That will make it harder and harder to find that sort of office space in those locations, and people will be living there. That, so that's one side of it. I think the second side of it is that we're also starting to understand that a mixed form of work is going to be, is gonna be valuable and desirable and it will show up in in terms.

Where people choose to work. And if you think about so many of the things that employers and employees were stressing about in April, 2020, which is How we gonna look after our equipment? I don't have a good station, work station at home. We don't have secure access to documents. Who's gonna train our juniors?

How are we gonna manage a work life balance? Those things are starting to be addressed by internal capacities and capability building within. Companies themselves, right? Their HR teams are getting better, their managers are getting better, but there's also a whole slew of entrepreneurship in this space.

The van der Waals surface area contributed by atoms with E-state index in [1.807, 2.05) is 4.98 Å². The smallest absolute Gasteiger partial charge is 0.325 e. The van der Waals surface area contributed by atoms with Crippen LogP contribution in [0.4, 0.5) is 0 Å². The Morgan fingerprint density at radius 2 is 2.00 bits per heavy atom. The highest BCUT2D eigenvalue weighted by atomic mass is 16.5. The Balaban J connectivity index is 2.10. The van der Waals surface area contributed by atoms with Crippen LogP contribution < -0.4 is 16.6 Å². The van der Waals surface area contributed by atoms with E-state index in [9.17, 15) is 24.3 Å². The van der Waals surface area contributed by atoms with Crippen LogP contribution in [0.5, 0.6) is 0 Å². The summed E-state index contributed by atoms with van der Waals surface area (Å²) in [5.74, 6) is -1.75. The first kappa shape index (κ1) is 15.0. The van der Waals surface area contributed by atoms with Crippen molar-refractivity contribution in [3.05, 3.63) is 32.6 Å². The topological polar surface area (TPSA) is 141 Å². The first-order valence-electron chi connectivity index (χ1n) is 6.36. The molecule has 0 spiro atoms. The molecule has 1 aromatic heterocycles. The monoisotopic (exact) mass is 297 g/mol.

So sectorally it's something that, as I have, I've invested in, So I've backed a company called called Hofi, which effectively. Provide a home office as a service for for companies. So you are, you've got a thousand workers who are gonna need to work at home and you can't have them working on their their Ikea b bad desk chair and their kitchen table, right?

They'll get bad back and so on. And hopefully we'll deliver you the choice of really nice Capco or Herman Muller chairs and. Vds and so on. So that's one example. Another is a company called Settle, where, which tackles a problem as an IT manager, which is, my remote workers, my work is all remote now and I can't keep track of all the assets, the computers, phones, printers and so on that we've lent them and Settle provides a solution for that.